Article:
The son of a Cumberland clergyman, John Dalton entered Queen's College Oxford in 1725 (B.A. 1730, M.A. 1734, Fellow 1741, D.D. 1750). He was patronized by the countess of Hertford. Dalton was Canon of Worcester 1748 and Rector of St. Mary Hill, London. He composed much occasional verse, though best known for his frequently reprinted adaptation of Comus (1738).
An epistle to a young nobleman from his praeceptor. 1736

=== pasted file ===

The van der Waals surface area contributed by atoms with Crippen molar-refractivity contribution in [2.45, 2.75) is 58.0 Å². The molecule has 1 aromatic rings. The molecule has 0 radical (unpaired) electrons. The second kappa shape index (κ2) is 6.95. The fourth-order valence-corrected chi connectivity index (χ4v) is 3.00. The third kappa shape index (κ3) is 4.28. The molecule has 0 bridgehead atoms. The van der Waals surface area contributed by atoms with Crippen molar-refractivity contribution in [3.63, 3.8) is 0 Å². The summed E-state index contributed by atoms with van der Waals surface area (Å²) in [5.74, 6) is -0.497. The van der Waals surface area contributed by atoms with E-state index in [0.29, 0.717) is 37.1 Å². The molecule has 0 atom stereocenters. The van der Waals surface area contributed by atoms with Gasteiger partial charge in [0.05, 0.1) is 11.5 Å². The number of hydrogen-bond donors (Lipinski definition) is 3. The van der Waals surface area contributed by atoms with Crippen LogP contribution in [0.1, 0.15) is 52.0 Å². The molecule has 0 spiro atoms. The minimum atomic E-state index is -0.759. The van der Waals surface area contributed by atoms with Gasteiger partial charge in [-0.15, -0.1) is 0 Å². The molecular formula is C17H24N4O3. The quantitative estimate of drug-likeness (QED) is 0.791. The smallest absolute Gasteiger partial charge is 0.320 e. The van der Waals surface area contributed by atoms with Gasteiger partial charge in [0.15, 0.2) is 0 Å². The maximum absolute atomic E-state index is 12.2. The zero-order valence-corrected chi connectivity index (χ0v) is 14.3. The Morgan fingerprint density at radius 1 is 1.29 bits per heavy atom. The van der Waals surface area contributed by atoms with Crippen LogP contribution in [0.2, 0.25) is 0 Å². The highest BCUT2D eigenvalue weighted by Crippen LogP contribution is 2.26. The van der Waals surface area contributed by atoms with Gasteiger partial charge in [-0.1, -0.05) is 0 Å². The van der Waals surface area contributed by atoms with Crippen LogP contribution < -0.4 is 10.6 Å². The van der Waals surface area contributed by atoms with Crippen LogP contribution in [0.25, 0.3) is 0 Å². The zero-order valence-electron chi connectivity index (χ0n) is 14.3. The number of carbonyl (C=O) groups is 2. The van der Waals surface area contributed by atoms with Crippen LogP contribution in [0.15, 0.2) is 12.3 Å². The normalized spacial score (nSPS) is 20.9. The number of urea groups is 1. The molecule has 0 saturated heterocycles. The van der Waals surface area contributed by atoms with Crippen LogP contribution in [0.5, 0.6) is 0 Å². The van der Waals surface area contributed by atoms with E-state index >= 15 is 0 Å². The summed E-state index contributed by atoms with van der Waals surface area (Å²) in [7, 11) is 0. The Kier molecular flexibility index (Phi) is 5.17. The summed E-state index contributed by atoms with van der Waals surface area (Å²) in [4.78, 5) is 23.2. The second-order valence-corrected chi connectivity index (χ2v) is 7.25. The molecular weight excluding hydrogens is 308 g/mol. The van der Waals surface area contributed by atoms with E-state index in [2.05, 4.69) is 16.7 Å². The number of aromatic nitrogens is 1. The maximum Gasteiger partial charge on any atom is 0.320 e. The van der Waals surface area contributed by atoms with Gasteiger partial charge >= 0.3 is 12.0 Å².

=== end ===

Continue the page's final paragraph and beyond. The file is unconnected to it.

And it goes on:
Comus, a mask; now adapted to the stage. 1738.
Two epistles. 1745.
Two sermons preached before the University of Oxford. 1745.
The religious use of the visitation of sickness, recommended in a sermon. 1746.
A sermon preached before the University of Oxford. 1747.
A sermon preached ... before the governors of the Middlesex hospital. 1751.
Remarks on XII historical designs of Raphael. 1752.
A descriptive poem, addressed to two ladies. 1755.